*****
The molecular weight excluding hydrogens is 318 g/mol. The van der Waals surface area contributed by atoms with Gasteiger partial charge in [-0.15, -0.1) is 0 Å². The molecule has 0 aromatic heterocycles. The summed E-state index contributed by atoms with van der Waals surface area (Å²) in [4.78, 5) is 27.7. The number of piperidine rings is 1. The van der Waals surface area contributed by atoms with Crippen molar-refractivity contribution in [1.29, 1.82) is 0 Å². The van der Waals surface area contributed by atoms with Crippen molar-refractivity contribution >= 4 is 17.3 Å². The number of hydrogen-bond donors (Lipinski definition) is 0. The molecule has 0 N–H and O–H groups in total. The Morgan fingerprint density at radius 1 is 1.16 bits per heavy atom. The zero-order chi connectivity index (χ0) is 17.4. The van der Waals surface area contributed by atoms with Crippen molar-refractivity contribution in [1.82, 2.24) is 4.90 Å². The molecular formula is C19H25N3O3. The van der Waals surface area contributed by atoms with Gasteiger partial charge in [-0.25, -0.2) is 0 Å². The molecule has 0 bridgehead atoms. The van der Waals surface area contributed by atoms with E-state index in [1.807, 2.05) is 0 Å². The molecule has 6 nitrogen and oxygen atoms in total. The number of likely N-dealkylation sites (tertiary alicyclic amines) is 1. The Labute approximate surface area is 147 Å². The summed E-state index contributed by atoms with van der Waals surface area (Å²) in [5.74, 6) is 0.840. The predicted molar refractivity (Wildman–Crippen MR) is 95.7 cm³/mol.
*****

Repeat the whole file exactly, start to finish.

The molecular weight excluding hydrogens is 318 g/mol. The van der Waals surface area contributed by atoms with Gasteiger partial charge in [-0.15, -0.1) is 0 Å². The molecule has 0 aromatic heterocycles. The summed E-state index contributed by atoms with van der Waals surface area (Å²) in [4.78, 5) is 27.7. The number of piperidine rings is 1. The van der Waals surface area contributed by atoms with Crippen molar-refractivity contribution in [1.29, 1.82) is 0 Å². The van der Waals surface area contributed by atoms with Crippen molar-refractivity contribution >= 4 is 17.3 Å². The number of hydrogen-bond donors (Lipinski definition) is 0. The molecule has 0 N–H and O–H groups in total. The Morgan fingerprint density at radius 1 is 1.16 bits per heavy atom. The zero-order chi connectivity index (χ0) is 17.4. The van der Waals surface area contributed by atoms with Crippen molar-refractivity contribution in [1.82, 2.24) is 4.90 Å². The molecular formula is C19H25N3O3. The van der Waals surface area contributed by atoms with Gasteiger partial charge in [-0.25, -0.2) is 0 Å². The molecule has 0 bridgehead atoms. The van der Waals surface area contributed by atoms with E-state index in [1.807, 2.05) is 0 Å². The molecule has 6 nitrogen and oxygen atoms in total. The number of likely N-dealkylation sites (tertiary alicyclic amines) is 1. The Labute approximate surface area is 147 Å². The summed E-state index contributed by atoms with van der Waals surface area (Å²) in [5.74, 6) is 0.840. The predicted molar refractivity (Wildman–Crippen MR) is 95.7 cm³/mol.